Amtrak Comms Were Tried and True, Though Tardy

Thom Weidlich 09.30.21


Amtrak’s communications in response to a horrific derailment Saturday seemed to follow some sort of plan. The messages are instructive for crisis communicators in that they cover the basics. But the national train service, as far was we can tell, waited too long to publicly address the tragedy and then did so by rote.

On Sept. 25, the Empire Builder (pictured), was westbound from Chicago when eight of its 10 cars derailed just before 4 p.m. local time near Joplin, Montana. Of the 146 passengers and 16 crew members aboard, three died and about 50 were injured, with seven sent to the hospital. The derailment’s cause is as yet unknown.

Amtrak first tweeted out a statement at 8 p.m. Montana time — a four-hour delay. That seems fairly inexcusable. But the statement itself checked all the boxes. It expressed empathy in its first sentence: “We are deeply saddened to learn local authorities are now confirming that three people have lost their lives as a result of this accident.” It provided basic details on what happened. And it showed the company acting: Amtrak personnel were helping transport the injured to get care, and company leaders were on their way to the scene.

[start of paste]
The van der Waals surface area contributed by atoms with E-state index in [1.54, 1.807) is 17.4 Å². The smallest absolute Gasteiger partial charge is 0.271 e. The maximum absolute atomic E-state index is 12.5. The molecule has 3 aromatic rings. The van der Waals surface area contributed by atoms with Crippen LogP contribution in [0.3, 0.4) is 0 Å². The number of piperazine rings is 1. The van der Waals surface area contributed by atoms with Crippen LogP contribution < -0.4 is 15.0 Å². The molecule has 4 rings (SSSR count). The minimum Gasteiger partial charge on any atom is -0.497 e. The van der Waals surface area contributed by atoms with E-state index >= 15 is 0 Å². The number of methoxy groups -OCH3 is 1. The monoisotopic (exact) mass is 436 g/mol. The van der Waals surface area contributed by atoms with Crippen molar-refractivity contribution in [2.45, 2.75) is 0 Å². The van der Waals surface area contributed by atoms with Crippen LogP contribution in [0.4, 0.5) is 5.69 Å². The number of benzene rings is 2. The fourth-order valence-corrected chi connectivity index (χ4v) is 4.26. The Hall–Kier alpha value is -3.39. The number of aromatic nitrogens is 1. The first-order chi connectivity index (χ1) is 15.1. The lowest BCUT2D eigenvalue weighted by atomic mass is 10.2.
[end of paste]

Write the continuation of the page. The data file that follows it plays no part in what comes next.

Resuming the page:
Track owner BNSF Railway also put out a press release.

'In Mourning'

The next day, Sunday, Sept. 26, at 2:31 p.m. Montana time — almost 24 hours after the incident — Amtrak tweeted a statement from its CEO, Bill Flynn. Again, it took too long, but — again — it was a decent statement, with empathy in the first sentence (“We are in mourning today for the people who lost their lives due to the derailment…”) and elsewhere (“We have no words that can adequately express our sorrow for those who lost a loved one or who were hurt in this horrible event”).

Flynn hit other right notes: He said Amtrak was cooperating with the investigation (but wouldn’t comment further until it was completed); noted that the company had set up a family-assistance center in Great Falls, Montana; and thanked first responders.

Amtrak had an update the next day. It repeated a lot of stuff from Flynn’s statement, but started with what appears to be its main purpose: to announce that Flynn and other high-level company officials were in Montana. A CEO traveling to the scene of a crisis is typically (not always) a smart move. We’re reminded of the 2018 incident in which Starbucks CEO Kevin Johnson traveled to Philadelphia when there was a racial crisis in a store there.

The crisis communications concerning this event will continue. For one thing, a lawsuit has already been filed: The wife of an Illinois man killed in the accident sued Amtrak on Tuesday for negligence and infliction of emotional distress.

Photo Credit: Ian Dewar Photography/Shutterstock

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